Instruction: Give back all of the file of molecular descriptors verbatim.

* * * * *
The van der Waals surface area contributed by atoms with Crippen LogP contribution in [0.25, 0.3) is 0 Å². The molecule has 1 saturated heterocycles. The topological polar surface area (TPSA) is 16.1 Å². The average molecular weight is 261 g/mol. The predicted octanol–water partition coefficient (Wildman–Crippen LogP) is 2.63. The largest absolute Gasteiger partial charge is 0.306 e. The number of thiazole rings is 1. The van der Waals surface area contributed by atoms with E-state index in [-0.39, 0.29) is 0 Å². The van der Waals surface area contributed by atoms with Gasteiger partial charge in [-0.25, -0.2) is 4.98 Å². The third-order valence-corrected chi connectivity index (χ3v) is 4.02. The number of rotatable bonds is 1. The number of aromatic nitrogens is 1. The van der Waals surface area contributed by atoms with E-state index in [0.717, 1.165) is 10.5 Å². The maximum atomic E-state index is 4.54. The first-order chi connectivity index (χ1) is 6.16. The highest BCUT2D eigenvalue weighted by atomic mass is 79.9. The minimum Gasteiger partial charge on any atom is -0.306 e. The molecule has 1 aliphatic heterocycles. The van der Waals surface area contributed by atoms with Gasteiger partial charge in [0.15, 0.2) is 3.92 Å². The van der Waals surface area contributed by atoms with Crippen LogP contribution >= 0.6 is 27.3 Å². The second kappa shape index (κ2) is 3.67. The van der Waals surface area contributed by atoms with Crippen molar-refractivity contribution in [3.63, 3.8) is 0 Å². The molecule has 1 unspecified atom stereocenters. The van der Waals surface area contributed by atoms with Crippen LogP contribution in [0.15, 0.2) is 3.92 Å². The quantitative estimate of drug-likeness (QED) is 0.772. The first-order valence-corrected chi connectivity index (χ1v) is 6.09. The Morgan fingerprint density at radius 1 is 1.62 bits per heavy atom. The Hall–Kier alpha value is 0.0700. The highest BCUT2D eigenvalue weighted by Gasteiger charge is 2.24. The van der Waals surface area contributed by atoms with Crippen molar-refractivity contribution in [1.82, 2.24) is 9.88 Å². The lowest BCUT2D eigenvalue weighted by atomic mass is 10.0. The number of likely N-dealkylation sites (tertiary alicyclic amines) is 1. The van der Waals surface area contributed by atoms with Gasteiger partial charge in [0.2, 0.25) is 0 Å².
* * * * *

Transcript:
The van der Waals surface area contributed by atoms with Crippen LogP contribution in [0.25, 0.3) is 0 Å². The molecule has 1 saturated heterocycles. The topological polar surface area (TPSA) is 16.1 Å². The average molecular weight is 261 g/mol. The predicted octanol–water partition coefficient (Wildman–Crippen LogP) is 2.63. The largest absolute Gasteiger partial charge is 0.306 e. The number of thiazole rings is 1. The van der Waals surface area contributed by atoms with E-state index in [-0.39, 0.29) is 0 Å². The van der Waals surface area contributed by atoms with Gasteiger partial charge in [-0.25, -0.2) is 4.98 Å². The third-order valence-corrected chi connectivity index (χ3v) is 4.02. The number of rotatable bonds is 1. The number of aromatic nitrogens is 1. The van der Waals surface area contributed by atoms with E-state index in [0.717, 1.165) is 10.5 Å². The maximum atomic E-state index is 4.54. The first-order chi connectivity index (χ1) is 6.16. The highest BCUT2D eigenvalue weighted by atomic mass is 79.9. The minimum Gasteiger partial charge on any atom is -0.306 e. The molecule has 1 aliphatic heterocycles. The van der Waals surface area contributed by atoms with Gasteiger partial charge in [0.15, 0.2) is 3.92 Å². The van der Waals surface area contributed by atoms with Crippen LogP contribution >= 0.6 is 27.3 Å². The second kappa shape index (κ2) is 3.67. The van der Waals surface area contributed by atoms with Crippen molar-refractivity contribution in [3.63, 3.8) is 0 Å². The molecule has 1 unspecified atom stereocenters. The van der Waals surface area contributed by atoms with Crippen LogP contribution in [0.15, 0.2) is 3.92 Å². The quantitative estimate of drug-likeness (QED) is 0.772. The first-order valence-corrected chi connectivity index (χ1v) is 6.09. The Morgan fingerprint density at radius 1 is 1.62 bits per heavy atom. The Hall–Kier alpha value is 0.0700. The highest BCUT2D eigenvalue weighted by Gasteiger charge is 2.24. The van der Waals surface area contributed by atoms with Crippen molar-refractivity contribution in [1.82, 2.24) is 9.88 Å². The lowest BCUT2D eigenvalue weighted by atomic mass is 10.0. The number of likely N-dealkylation sites (tertiary alicyclic amines) is 1. The van der Waals surface area contributed by atoms with Gasteiger partial charge in [0.2, 0.25) is 0 Å².